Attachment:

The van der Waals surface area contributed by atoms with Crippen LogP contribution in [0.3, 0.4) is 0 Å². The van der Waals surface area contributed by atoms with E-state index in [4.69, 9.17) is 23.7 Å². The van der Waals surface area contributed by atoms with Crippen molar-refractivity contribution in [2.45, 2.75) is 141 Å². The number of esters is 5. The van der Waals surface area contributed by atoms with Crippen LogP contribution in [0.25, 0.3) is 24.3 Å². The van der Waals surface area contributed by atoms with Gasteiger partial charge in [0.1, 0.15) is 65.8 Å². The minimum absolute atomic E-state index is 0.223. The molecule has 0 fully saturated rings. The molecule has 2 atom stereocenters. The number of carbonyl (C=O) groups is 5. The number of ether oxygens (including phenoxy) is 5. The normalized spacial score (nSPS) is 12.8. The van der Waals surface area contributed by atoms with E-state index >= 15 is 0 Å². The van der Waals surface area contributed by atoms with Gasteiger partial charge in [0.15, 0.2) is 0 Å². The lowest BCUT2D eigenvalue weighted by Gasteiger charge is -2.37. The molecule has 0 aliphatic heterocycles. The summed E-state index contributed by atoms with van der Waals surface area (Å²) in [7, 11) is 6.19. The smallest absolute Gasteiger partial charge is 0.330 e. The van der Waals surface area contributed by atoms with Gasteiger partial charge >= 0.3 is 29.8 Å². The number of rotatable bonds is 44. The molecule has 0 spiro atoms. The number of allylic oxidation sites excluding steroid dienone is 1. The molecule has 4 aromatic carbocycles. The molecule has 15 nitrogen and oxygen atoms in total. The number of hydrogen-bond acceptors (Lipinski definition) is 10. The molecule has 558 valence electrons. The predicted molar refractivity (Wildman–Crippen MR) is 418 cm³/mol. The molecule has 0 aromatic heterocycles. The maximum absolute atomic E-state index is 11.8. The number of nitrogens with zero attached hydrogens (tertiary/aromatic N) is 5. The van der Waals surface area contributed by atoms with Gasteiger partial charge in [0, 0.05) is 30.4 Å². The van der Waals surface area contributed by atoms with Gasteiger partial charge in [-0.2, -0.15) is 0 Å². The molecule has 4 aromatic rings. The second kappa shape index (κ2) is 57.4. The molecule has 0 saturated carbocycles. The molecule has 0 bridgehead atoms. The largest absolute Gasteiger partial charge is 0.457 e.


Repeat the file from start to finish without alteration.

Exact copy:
The van der Waals surface area contributed by atoms with Crippen LogP contribution in [0.3, 0.4) is 0 Å². The van der Waals surface area contributed by atoms with E-state index in [4.69, 9.17) is 23.7 Å². The van der Waals surface area contributed by atoms with Crippen molar-refractivity contribution in [2.45, 2.75) is 141 Å². The number of esters is 5. The van der Waals surface area contributed by atoms with Crippen LogP contribution in [0.25, 0.3) is 24.3 Å². The van der Waals surface area contributed by atoms with Gasteiger partial charge in [0.1, 0.15) is 65.8 Å². The minimum absolute atomic E-state index is 0.223. The molecule has 0 fully saturated rings. The molecule has 2 atom stereocenters. The number of carbonyl (C=O) groups is 5. The number of ether oxygens (including phenoxy) is 5. The normalized spacial score (nSPS) is 12.8. The van der Waals surface area contributed by atoms with E-state index >= 15 is 0 Å². The van der Waals surface area contributed by atoms with Gasteiger partial charge in [0.15, 0.2) is 0 Å². The lowest BCUT2D eigenvalue weighted by Gasteiger charge is -2.37. The molecule has 0 aliphatic heterocycles. The summed E-state index contributed by atoms with van der Waals surface area (Å²) in [7, 11) is 6.19. The smallest absolute Gasteiger partial charge is 0.330 e. The van der Waals surface area contributed by atoms with Gasteiger partial charge >= 0.3 is 29.8 Å². The number of rotatable bonds is 44. The molecule has 0 spiro atoms. The number of allylic oxidation sites excluding steroid dienone is 1. The molecule has 4 aromatic carbocycles. The molecule has 15 nitrogen and oxygen atoms in total. The number of hydrogen-bond acceptors (Lipinski definition) is 10. The molecule has 558 valence electrons. The predicted molar refractivity (Wildman–Crippen MR) is 418 cm³/mol. The molecule has 0 aromatic heterocycles. The maximum absolute atomic E-state index is 11.8. The number of nitrogens with zero attached hydrogens (tertiary/aromatic N) is 5. The van der Waals surface area contributed by atoms with Gasteiger partial charge in [0, 0.05) is 30.4 Å². The van der Waals surface area contributed by atoms with Gasteiger partial charge in [-0.2, -0.15) is 0 Å². The molecule has 4 aromatic rings. The second kappa shape index (κ2) is 57.4. The molecule has 0 saturated carbocycles. The molecule has 0 bridgehead atoms. The largest absolute Gasteiger partial charge is 0.457 e.